After her historic win, Jahana Hayes sat down with NBC Connecticut as she prepares to represent the state’s 5th Congressional District.
First up is getting used to being called “congresswoman-elect.”
“Crazy, when I heard it for the first time this morning, it just sunk on me. Wow. Still processing it,” said Hayes.
On Tuesday, the Democrat beat Republican Manny Santos for the seat.
“I think this 116th Congress is going to be tremendous. I think we’re going to have some very difficult conversations in a very robust way with people who have very different perspectives than what has been there,” Hayes said.
Hayes is set to become the state’s first black congresswoman.
This has been a whirlwind 24 hours for the political newcomer including returning an overwhelming number of congratulation messages. She said some of the most touching were sent by former students.
“It works and it happens, we can do the same thing. So, seeing those kinds of texts I think are more important than even from members, and congress people or legislators. But when young girls are saying maybe, I could try.”
Inspiring younger generations is nothing new for this 2016 National Teacher of the Year. Now she’s preparing to leave her current job with Waterbury Public Schools.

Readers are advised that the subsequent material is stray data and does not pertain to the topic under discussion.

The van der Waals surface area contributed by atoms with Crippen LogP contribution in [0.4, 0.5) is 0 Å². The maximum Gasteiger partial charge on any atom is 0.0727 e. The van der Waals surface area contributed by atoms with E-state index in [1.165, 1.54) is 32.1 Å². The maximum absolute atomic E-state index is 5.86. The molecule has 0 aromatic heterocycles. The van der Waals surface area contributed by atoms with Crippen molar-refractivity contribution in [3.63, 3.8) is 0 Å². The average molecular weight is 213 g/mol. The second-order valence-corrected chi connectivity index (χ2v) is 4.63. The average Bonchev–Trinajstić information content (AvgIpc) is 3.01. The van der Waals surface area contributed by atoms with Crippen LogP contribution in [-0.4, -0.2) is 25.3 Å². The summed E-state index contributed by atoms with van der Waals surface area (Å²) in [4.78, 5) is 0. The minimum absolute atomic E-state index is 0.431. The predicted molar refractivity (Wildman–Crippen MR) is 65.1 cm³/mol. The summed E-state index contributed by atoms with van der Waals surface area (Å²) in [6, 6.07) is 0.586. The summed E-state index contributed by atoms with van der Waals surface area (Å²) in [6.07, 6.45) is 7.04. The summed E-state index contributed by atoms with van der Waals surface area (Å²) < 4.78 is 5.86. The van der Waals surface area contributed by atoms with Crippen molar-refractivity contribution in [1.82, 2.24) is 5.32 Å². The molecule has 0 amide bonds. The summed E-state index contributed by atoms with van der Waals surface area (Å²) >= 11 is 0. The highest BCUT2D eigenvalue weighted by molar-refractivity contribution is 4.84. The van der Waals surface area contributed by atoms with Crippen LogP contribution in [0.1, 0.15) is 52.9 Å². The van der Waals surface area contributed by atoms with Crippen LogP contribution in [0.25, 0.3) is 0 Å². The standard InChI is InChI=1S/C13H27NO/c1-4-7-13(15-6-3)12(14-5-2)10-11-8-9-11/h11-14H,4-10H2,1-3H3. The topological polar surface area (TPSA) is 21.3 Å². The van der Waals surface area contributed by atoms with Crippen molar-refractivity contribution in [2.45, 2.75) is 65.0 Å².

“The city has been so incredibly supportive of me. That’s going to be a difficult conversation but advocating in a different way,” she said.
It’s been an extraordinary path for Hayes who grew up in a housing project and then went on to graduate from universities with advanced degrees.
Now she’s ready to head to Washington, D.C., and will bring lessons she picked up on the campaign trail.
“I refused to go in a negative direction and wasn’t sure how that would work. So l learned that it does work and it can work and just be the change you wish to see.”
Hayes tells us sometimes you have to do what’s right, even if it’s not popular. Now she wants to get to work on issues such as school safety and healthcare.